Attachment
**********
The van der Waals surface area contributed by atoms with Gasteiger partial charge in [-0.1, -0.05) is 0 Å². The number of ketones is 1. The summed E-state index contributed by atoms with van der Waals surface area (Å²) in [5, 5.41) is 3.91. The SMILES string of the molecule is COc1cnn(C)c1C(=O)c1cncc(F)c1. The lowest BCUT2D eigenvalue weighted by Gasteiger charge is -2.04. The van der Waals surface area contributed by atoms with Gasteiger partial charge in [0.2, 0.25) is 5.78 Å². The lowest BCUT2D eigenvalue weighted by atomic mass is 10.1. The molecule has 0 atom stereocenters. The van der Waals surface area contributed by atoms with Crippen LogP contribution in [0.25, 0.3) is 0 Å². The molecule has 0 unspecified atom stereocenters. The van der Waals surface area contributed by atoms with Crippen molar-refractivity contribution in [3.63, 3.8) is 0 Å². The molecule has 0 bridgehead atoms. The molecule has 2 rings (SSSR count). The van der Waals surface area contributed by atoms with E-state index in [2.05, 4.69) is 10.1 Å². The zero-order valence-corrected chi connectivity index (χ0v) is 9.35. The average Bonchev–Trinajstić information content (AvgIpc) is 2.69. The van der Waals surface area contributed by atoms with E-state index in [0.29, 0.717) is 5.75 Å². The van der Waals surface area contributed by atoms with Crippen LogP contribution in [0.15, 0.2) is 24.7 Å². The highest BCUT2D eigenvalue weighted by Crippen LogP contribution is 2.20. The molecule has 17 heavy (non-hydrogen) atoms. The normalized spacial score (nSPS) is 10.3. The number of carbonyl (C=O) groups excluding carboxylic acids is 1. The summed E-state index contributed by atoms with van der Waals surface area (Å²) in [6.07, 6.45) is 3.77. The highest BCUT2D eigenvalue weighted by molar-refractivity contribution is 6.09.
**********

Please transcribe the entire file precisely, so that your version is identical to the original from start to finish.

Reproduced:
The van der Waals surface area contributed by atoms with Gasteiger partial charge in [-0.1, -0.05) is 0 Å². The number of ketones is 1. The summed E-state index contributed by atoms with van der Waals surface area (Å²) in [5, 5.41) is 3.91. The SMILES string of the molecule is COc1cnn(C)c1C(=O)c1cncc(F)c1. The lowest BCUT2D eigenvalue weighted by Gasteiger charge is -2.04. The van der Waals surface area contributed by atoms with Gasteiger partial charge in [0.2, 0.25) is 5.78 Å². The lowest BCUT2D eigenvalue weighted by atomic mass is 10.1. The molecule has 0 atom stereocenters. The van der Waals surface area contributed by atoms with Crippen LogP contribution in [0.25, 0.3) is 0 Å². The molecule has 0 unspecified atom stereocenters. The van der Waals surface area contributed by atoms with Crippen molar-refractivity contribution in [3.63, 3.8) is 0 Å². The molecule has 0 bridgehead atoms. The molecule has 2 rings (SSSR count). The van der Waals surface area contributed by atoms with E-state index in [2.05, 4.69) is 10.1 Å². The zero-order valence-corrected chi connectivity index (χ0v) is 9.35. The average Bonchev–Trinajstić information content (AvgIpc) is 2.69. The van der Waals surface area contributed by atoms with E-state index in [0.29, 0.717) is 5.75 Å². The van der Waals surface area contributed by atoms with Crippen LogP contribution in [0.15, 0.2) is 24.7 Å². The highest BCUT2D eigenvalue weighted by Crippen LogP contribution is 2.20. The molecule has 17 heavy (non-hydrogen) atoms. The normalized spacial score (nSPS) is 10.3. The number of carbonyl (C=O) groups excluding carboxylic acids is 1. The summed E-state index contributed by atoms with van der Waals surface area (Å²) in [6.07, 6.45) is 3.77. The highest BCUT2D eigenvalue weighted by molar-refractivity contribution is 6.09.